Representatives of countries made statements at the General Assembly session including Samantha Power, US Permanent Representative to the UN, she said:

"... it would be a big mistake to think that this [antisemitism] is just a European problem. This is a global problem. It is a problem in the United States, despite our long and proud history of religious freedom and our thorough efforts to combat anti-Semitism. According to a 2012 report by our Federal Bureau of Investigation, nearly two-thirds of religious-driven hate crimes in the United States target Jews. Two-thirds.
While Jews in Europe may feel increasingly fearful or even threatened, we must not forget there are communities - and even entire countries - where attending a synagogue or Jewish school is impossible, because they do not exist. Or that there are entire nations where once-vibrant Jewish communities have been driven into exile by harassment, threats, and attacks. We cannot forget that, particularly in the Middle East and North Africa, Holocaust denial is still commonplace and accusations of ‘blood libel' are routinely circulated in the press, including by official news services. Or that there are violent extremist groups who preach a radical form of Islam and believe they are doing God's work by killing Jews..".

Australian Ambassador and Deputy Permanent Representative Caitlin Wilson also made a statement that included:

"Australia is deeply concerned by the prevalence of anti-Semitism around the world, particularly in light of the despicable events in Paris a fortnight ago.  The international community must condemn it absolutely and work tirelessly to combat it.  We must be unified in combating religious intolerance whether it is directed at Christians, Muslims or people of other religions or faiths."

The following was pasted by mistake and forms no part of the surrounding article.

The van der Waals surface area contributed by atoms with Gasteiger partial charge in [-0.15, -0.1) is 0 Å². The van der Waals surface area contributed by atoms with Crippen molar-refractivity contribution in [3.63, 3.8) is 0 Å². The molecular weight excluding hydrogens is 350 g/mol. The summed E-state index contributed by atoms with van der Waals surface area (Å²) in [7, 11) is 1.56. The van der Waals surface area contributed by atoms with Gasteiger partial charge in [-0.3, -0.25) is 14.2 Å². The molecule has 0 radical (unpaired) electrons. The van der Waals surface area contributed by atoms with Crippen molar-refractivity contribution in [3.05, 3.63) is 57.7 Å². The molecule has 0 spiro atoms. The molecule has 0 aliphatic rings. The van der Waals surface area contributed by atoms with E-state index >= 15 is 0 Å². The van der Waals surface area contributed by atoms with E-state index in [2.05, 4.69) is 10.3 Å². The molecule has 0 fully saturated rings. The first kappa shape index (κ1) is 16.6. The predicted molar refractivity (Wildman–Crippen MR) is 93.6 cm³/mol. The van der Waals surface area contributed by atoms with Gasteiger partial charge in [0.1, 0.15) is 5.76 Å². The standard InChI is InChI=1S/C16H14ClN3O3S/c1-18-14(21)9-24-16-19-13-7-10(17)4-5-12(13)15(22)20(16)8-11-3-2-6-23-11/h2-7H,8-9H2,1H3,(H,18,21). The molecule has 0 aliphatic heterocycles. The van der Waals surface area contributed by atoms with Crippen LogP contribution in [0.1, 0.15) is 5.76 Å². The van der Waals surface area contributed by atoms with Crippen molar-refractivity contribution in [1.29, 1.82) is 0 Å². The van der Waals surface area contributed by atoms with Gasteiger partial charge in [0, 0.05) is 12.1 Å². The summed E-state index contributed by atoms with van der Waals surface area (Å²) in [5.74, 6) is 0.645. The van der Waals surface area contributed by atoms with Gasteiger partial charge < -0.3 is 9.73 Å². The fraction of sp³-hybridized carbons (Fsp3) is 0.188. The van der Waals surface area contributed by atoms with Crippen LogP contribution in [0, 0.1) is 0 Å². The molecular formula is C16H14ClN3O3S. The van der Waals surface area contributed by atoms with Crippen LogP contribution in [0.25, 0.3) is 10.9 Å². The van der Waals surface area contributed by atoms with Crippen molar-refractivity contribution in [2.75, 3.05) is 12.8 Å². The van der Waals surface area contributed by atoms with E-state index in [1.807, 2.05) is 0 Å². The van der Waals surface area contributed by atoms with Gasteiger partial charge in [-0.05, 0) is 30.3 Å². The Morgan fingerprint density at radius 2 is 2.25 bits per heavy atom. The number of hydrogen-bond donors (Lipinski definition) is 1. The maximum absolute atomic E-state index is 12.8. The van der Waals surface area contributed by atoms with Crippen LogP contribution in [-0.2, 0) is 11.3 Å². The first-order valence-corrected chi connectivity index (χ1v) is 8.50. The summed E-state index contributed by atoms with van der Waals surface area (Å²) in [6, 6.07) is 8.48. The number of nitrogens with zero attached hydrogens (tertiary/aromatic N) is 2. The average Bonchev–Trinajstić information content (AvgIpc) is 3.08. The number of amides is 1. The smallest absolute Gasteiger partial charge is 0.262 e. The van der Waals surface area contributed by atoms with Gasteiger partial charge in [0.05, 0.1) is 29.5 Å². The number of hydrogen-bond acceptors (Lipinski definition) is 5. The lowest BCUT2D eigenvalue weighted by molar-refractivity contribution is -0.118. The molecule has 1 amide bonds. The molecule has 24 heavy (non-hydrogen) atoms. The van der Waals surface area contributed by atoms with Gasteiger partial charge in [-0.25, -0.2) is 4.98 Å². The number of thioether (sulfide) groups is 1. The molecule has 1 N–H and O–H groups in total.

Sadly the UN special session was not well attended, which may also explain why in the current 2014-2015 session, the UN General Assembly has adopted 20 resolutions singling out Israel for criticism - and only 3 resolutions on the rest of the world combined. UN Watch noted:

"The three that do not concern Israel are: one on Syria, a regime that has murdered more than 200,000 of its own people, one on Iran, and one on North Korea. Not a single UNGA resolution this year (69th session) is expected to be adopted on gross and systematic abuses committed by China, Cuba, Egypt, Pakistan, Russia, Saudi Arabia, Sri Lanka, Sudan, Yemen, Zimbabwe, nor on dozens of other perpetrators of human rights violations."